- Open Access
Emerging rodent-associated Bartonella: a threat for human health?
Parasites & Vectors volume 15, Article number: 113 (2022)
Species of the genus Bartonella are facultative intracellular alphaproteobacteria with zoonotic potential. Bartonella infections in humans range from mild with unspecific symptoms to life threatening, and can be transmitted via arthropod vectors or through direct contact with infected hosts, although the latter mode of transmission is rare. Among the small mammals that harbour Bartonella spp., rodents are the most speciose group and harbour the highest diversity of these parasites. Human–rodent interactions are not unlikely as many rodent species live in proximity to humans. However, a surprisingly low number of clinical cases of bartonellosis related to rodent-associated Bartonella spp. have thus far been recorded in humans.
The main purpose of this review is to determine explanatory factors for this unexpected finding, by taking a closer look at published clinical cases of bartonellosis connected with rodent-associated Bartonella species, some of which have been newly described in recent years. Thus, another focus of this review are these recently proposed species.
Worldwide, only 24 cases of bartonellosis caused by rodent-associated bartonellae have been reported in humans. Possible reasons for this low number of cases in comparison to the high prevalences of Bartonella in small mammal species are (i) a lack of awareness amongst physicians of Bartonella infections in humans in general, and especially those caused by rodent-associated bartonellae; and (ii) a frequent lack of the sophisticated equipment required for the confirmation of Bartonella infections in laboratories that undertake routine diagnostic testing. As regards recently described Bartonella spp., there are presently 14 rodent-associated Candidatus taxa. In contrast to species which have been taxonomically classified, there is no official process for the review of proposed Candidatus species and their names before they are published. This had led to the use of malformed names that are not based on the International Code of Nomenclature of Prokaryotes. Researchers are thus encouraged to propose Candidatus names to the International Committee on Systematics of Prokaryotes for approval before publishing them, and only to propose new species of Bartonella when the relevant datasets allow them to be clearly differentiated from known species and subspecies.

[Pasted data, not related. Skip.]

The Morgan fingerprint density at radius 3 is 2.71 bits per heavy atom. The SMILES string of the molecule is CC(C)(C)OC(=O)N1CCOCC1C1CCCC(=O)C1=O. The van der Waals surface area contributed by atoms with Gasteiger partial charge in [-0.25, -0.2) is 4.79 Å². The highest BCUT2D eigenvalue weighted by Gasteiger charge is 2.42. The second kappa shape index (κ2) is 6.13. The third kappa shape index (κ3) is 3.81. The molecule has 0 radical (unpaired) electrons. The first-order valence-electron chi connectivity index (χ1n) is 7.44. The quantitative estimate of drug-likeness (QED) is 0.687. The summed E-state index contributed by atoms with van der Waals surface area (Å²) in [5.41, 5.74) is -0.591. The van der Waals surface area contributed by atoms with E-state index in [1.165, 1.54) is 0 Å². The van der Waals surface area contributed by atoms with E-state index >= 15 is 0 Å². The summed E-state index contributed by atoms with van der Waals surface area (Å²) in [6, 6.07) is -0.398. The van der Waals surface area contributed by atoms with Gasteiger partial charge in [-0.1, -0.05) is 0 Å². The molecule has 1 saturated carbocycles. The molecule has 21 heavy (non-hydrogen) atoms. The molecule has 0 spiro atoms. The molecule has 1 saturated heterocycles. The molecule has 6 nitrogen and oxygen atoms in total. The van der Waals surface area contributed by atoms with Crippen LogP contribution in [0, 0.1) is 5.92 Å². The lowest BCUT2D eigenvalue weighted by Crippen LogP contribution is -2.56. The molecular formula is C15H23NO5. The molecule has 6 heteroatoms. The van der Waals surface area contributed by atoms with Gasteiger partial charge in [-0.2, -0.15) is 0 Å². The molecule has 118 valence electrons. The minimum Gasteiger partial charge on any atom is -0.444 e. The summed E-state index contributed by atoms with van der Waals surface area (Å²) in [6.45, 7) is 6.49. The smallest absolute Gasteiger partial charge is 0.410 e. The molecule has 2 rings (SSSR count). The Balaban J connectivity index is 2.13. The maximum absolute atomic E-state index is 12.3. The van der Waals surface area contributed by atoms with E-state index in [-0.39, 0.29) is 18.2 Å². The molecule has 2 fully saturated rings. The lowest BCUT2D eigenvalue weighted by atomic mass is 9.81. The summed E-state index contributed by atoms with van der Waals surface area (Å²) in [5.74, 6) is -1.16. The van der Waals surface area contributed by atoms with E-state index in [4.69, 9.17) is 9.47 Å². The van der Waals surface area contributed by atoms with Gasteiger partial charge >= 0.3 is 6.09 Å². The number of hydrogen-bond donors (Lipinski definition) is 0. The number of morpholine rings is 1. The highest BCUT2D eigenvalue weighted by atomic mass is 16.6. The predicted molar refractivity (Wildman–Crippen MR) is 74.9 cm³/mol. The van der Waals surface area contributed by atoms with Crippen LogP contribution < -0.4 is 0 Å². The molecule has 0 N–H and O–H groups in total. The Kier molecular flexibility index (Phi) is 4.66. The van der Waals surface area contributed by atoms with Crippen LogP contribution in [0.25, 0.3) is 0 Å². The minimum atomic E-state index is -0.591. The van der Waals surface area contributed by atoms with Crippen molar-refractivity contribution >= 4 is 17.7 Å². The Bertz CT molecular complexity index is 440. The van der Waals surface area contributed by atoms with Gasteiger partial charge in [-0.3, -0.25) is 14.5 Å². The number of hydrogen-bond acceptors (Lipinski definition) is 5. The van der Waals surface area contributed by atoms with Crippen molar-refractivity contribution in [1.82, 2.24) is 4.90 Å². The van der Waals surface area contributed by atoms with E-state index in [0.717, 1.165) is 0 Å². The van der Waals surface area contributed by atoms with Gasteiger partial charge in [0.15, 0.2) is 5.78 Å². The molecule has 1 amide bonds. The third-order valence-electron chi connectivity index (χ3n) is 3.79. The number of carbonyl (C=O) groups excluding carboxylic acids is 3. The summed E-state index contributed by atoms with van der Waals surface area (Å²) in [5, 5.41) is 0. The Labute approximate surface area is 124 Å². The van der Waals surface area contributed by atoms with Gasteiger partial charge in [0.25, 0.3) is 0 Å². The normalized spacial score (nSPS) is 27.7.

The genus Bartonella (family Bartonellaceae; order Rhizobiales) comprises facultative intracellular alphaproteobacteria. An increasing number of Bartonella species are recognized as zoonotic pathogens . In humans, bartonellosis can have a variety of mild and unspecific clinical signs and symptoms, but can also be life threatening [2, 3]. Bartonellae can be transmitted to humans indirectly from blood-sucking arthropod vectors through the scratches of an infected reservoir host (e.g. cats) or via contact with infectious faeces of arthropod vectors. Fleas play a major role in the transmission of Bartonella, especially the cat flea (Ctenocephalides felis), one of the most common flea species in central Europe, which is host opportunistic, and thus a common source of infection of Bartonella, and especially Bartonella henselae . Direct transmission through contact with reservoir hosts can not be excluded as a possible transmission path, although it is considered highly unlikely.